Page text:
Five Minute Sherpa

an espresso shot of thoughtful guidance

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Listen twice

There’s a invaluable rule in construction: Measure twice, cut once. If you’ve ever made the mistake of not following this advice, you understand how important it is. One mis cut piece of material can vastly alter the overall structure and finished product.

It takes a little extra time, focus, and energy to do the same thing repeatedly, but when dealing with a $300 piece of wood, it’s well worth the time.

This idea is true for relationships as well … with a little adaptation: Listen twice, respond once. Our response is like taking a saw out and making a cut. It’s putting action to what is being heard and communicated. Yes, it will take some extra time and energy to listen twice, but this will surely save you unnecessary heartache.

Most of us only listen once, biding our time until we can get a word in edgewise. Listening twice might include asking open-ended questions out of a genuine place of curiosity, not to lead the witness. If you don’t feel this genuineness, take a step back until you can be. The great thing is the universality of this concept. It works in all relationships. Try it at work, with friends, or your kids. You might hear someone’s truth instead of responding based on your assumptions.

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Marriage as the First Child

There is no doubt; having a child is one of the greatest and most terrifying moments in life. It is one of the most electrifying times that produces crazy amounts of anxiety, adrenaline, and joy. And that’s just from the guy’s perspective. Despite this reality with a baby, when the first child arrives it is a couples’ second offspring. Let me explain.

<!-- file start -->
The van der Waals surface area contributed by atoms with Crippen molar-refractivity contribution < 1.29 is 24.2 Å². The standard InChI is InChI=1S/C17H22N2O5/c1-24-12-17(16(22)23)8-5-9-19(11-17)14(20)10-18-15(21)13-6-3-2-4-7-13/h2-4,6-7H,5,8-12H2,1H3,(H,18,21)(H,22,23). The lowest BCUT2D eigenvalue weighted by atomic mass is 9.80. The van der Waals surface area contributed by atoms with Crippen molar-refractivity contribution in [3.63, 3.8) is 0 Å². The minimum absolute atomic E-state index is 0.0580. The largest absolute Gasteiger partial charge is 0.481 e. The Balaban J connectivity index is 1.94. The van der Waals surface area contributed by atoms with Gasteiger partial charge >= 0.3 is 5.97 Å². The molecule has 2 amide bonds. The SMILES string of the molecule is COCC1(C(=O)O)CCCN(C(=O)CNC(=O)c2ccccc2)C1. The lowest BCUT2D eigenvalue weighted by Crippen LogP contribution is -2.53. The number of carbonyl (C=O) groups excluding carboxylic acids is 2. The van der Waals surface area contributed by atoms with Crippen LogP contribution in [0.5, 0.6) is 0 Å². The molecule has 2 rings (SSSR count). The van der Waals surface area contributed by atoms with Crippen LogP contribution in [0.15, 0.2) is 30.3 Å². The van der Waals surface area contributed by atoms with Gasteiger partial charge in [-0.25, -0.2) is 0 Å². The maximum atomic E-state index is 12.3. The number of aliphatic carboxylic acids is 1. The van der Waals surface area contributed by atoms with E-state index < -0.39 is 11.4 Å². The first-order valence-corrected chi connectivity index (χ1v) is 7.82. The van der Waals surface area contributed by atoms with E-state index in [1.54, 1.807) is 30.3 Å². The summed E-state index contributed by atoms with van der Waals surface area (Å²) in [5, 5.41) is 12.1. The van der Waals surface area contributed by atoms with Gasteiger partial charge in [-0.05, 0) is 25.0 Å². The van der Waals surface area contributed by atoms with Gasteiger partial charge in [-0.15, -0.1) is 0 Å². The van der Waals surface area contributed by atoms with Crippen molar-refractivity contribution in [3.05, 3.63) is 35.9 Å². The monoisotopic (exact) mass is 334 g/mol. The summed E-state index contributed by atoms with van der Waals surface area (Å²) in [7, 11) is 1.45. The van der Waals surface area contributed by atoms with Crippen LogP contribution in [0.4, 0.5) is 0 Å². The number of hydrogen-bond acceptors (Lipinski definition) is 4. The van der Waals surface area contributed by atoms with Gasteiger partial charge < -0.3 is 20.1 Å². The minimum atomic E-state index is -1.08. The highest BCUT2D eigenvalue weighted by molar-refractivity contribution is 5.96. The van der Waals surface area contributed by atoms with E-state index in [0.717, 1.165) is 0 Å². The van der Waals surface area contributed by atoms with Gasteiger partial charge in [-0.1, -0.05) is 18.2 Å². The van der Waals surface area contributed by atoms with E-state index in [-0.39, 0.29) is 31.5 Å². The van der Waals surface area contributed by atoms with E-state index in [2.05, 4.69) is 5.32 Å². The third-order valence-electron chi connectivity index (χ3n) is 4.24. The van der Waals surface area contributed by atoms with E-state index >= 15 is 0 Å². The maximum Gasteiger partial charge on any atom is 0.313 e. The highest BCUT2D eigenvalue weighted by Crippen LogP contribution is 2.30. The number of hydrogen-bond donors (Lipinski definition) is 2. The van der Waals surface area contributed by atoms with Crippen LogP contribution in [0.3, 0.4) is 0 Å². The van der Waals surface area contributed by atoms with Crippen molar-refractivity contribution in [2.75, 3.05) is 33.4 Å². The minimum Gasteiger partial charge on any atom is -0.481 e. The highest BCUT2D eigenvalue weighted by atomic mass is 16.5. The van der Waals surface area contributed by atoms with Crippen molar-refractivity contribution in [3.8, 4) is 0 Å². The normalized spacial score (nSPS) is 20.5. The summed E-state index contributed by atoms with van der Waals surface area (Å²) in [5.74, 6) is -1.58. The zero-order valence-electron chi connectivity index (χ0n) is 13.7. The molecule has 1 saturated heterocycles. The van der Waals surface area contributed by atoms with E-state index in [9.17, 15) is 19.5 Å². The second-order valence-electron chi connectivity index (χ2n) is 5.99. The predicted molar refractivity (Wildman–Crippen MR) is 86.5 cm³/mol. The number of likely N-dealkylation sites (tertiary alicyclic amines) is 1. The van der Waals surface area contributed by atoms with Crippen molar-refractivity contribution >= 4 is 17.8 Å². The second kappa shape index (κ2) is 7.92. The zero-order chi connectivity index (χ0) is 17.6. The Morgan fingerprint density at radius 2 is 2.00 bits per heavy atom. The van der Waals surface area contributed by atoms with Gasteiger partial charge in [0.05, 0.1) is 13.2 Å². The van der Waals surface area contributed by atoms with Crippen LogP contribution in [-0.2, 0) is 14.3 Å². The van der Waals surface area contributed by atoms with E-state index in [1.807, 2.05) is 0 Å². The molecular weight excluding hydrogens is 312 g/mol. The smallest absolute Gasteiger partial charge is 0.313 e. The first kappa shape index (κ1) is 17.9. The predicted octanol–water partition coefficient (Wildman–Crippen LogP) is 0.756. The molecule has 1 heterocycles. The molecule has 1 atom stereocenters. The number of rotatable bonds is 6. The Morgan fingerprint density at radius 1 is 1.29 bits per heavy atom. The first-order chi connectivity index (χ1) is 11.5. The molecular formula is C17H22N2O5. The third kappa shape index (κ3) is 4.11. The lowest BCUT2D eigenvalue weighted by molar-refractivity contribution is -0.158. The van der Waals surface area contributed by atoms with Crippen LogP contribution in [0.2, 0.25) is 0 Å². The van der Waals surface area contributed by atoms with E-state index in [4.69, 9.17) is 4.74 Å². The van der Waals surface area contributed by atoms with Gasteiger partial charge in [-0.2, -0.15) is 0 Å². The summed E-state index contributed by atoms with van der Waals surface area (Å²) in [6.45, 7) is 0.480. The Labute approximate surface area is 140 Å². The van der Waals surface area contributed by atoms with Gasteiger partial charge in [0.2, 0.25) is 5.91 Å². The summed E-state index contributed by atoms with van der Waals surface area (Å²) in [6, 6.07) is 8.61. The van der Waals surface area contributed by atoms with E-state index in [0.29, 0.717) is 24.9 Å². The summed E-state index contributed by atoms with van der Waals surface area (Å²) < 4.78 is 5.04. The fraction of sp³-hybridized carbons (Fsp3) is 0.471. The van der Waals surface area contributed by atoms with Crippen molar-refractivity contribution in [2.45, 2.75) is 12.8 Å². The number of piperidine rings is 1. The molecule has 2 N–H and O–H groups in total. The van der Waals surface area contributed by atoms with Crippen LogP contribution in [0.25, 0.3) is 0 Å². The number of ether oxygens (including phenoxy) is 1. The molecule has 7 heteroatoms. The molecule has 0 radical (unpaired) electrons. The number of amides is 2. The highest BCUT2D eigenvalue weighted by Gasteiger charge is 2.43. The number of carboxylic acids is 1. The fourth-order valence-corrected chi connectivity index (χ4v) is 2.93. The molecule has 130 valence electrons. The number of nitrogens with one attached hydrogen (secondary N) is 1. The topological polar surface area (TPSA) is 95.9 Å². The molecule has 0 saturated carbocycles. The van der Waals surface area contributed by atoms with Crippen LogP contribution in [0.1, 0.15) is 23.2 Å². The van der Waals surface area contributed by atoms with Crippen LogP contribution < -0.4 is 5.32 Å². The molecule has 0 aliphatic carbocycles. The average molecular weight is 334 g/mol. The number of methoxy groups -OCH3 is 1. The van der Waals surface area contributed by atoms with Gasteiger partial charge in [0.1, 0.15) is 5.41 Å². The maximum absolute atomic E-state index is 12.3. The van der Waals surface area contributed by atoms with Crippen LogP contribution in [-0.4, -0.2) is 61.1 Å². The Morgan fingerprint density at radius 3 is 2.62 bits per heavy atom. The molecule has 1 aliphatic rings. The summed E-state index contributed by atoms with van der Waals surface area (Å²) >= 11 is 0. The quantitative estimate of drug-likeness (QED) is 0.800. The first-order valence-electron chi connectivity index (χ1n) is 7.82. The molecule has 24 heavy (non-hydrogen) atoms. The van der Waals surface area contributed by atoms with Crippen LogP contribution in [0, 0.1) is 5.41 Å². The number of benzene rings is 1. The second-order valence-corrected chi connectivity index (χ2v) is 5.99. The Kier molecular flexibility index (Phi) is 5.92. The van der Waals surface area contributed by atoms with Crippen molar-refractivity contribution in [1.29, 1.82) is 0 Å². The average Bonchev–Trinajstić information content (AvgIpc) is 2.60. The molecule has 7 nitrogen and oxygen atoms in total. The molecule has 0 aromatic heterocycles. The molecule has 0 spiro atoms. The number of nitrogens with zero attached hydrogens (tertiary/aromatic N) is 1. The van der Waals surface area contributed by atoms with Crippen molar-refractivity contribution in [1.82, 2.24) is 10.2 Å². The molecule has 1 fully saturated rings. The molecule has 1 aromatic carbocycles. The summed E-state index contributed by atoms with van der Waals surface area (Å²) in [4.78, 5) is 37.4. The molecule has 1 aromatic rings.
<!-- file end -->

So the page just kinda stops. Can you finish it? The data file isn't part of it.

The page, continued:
In college, two of my best friends, who were also my roommates, got married within a week of each other. I had the honor of being the best man for both of them, which might help to explain some of my surprise (and hurt) that they essentially disappeared from life after the wedding. It was as if they’d moved to a different state altogether. I’d expected them to be less social after they got married, but nothing to the extent that I experienced.

Fast forward a little over a year later, I’d been married for a few months, and I realized why my good friends disappeared after they got married: They had created something new, fragile, and precious. They weren’t parents, but in tying the knot, together as husband and wife they created a new relationship that was bigger than their individual lives could hold alone. I saw this in my marriage as well. Here was a union that Stephanie, my wife, and I had created that now required our attention and care.

When a marriage is born, much like a baby, it takes a similar level of attention, commitment, and care. If we treat our young marriage as though it is one that’s been around for 20 years, we’re likely going to fail in many ways.